descendant of Richard Francis who settled in Cambridge, Massachusetts
in 1636, Lydia was a humanitarian.
She was known as one of America's first women of letters, a reformer
and novelist who wrote and edited forty books. Her brother Convers
was a Unitarian minister who taught at Harvard Divinity School.
Her novel, Hobomok (1824), is the first historical novel
published in the United States. Her Appeal in Favor of That
Class of Americans Called Africans (1833), persuaded William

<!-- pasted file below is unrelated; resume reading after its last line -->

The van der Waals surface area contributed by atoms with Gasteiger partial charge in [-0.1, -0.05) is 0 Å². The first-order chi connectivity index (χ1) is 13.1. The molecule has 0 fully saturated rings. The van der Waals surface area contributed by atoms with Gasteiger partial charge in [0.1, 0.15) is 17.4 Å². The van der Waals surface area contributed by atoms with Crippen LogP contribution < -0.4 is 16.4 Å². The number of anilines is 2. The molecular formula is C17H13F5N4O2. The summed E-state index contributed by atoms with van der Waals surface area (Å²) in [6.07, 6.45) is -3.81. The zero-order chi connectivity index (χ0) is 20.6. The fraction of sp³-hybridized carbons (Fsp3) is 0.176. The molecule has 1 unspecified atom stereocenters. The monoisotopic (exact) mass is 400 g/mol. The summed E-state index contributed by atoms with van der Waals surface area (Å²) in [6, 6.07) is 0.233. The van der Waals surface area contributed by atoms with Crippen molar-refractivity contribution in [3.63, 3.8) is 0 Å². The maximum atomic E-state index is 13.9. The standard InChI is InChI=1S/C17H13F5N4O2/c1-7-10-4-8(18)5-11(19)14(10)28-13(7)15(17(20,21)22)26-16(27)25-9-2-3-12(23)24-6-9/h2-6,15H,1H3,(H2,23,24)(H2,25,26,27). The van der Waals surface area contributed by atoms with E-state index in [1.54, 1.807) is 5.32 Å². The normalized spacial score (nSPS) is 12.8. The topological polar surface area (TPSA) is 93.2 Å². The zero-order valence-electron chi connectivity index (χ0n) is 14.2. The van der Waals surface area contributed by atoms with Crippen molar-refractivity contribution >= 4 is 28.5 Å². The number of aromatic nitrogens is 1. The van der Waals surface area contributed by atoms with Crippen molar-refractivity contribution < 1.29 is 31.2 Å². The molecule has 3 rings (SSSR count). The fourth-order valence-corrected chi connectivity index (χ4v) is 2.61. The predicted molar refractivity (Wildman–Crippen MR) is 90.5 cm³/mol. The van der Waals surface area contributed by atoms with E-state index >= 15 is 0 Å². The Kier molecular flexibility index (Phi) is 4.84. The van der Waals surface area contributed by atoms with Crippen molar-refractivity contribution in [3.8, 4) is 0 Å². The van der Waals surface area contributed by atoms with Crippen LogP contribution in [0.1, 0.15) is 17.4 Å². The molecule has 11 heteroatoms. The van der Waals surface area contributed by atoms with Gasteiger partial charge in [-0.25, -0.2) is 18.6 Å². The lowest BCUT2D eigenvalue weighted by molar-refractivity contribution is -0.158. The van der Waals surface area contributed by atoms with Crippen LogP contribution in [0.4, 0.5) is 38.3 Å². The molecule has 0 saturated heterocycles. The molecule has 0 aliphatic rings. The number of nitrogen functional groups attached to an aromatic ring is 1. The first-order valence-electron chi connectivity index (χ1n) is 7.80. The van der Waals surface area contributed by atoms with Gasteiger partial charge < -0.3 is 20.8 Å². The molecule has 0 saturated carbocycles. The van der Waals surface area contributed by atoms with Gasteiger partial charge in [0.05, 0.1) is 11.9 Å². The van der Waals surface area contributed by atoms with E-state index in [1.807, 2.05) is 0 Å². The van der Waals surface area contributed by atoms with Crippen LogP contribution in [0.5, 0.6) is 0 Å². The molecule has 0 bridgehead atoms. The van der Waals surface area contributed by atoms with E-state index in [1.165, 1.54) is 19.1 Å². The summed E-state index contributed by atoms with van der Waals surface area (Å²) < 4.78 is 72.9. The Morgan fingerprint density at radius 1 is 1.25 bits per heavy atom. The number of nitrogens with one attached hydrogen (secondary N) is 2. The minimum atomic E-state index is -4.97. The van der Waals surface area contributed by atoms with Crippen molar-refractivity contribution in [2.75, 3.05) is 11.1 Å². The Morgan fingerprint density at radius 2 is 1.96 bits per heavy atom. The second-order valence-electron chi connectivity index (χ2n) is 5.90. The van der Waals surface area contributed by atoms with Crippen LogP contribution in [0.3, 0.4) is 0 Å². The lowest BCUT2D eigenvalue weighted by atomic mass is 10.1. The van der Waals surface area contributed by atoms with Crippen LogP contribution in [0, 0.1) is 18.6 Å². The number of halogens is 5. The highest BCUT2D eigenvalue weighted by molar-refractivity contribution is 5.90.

Ellery Channing and Charles Sumner to oppose slavery. In 1835
her two-volume History of the Condition of Women in Various
Ages and Nations voiced her early struggle in this field.
She was a founder of the Massachusetts Woman Suffrage Association.
Theodore Parker is evident in her three-volume Progress of
Religious Ideas, Through Successive Ages (1855), which celebrates
A biography of Mrs. Child by John Greenleaf Whittier is included
in The Letters of Lydia Maria Child (1882). The poet recited
a memorial poem at her funeral. Wendell Phillips delivered the